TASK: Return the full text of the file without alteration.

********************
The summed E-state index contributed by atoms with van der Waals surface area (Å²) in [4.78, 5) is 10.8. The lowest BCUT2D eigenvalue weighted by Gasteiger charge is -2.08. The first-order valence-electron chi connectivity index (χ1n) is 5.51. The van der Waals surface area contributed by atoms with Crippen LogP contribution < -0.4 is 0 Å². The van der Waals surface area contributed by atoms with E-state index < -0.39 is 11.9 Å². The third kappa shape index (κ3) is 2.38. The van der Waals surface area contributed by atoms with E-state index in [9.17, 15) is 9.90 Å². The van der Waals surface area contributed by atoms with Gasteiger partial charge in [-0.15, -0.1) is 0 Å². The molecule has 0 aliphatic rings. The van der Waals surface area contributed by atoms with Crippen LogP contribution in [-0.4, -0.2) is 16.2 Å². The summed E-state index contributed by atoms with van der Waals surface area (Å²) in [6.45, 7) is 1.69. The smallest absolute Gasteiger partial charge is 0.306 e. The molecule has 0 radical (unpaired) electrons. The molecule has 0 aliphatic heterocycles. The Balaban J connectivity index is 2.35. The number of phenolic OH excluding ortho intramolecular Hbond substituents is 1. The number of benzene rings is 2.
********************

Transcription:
The summed E-state index contributed by atoms with van der Waals surface area (Å²) in [4.78, 5) is 10.8. The lowest BCUT2D eigenvalue weighted by Gasteiger charge is -2.08. The first-order valence-electron chi connectivity index (χ1n) is 5.51. The van der Waals surface area contributed by atoms with Crippen LogP contribution < -0.4 is 0 Å². The van der Waals surface area contributed by atoms with E-state index < -0.39 is 11.9 Å². The third kappa shape index (κ3) is 2.38. The van der Waals surface area contributed by atoms with E-state index in [9.17, 15) is 9.90 Å². The van der Waals surface area contributed by atoms with Gasteiger partial charge in [-0.15, -0.1) is 0 Å². The molecule has 0 aliphatic rings. The van der Waals surface area contributed by atoms with Crippen LogP contribution in [-0.4, -0.2) is 16.2 Å². The summed E-state index contributed by atoms with van der Waals surface area (Å²) in [6.45, 7) is 1.69. The smallest absolute Gasteiger partial charge is 0.306 e. The molecule has 0 radical (unpaired) electrons. The molecule has 0 aliphatic heterocycles. The Balaban J connectivity index is 2.35. The number of phenolic OH excluding ortho intramolecular Hbond substituents is 1. The number of benzene rings is 2.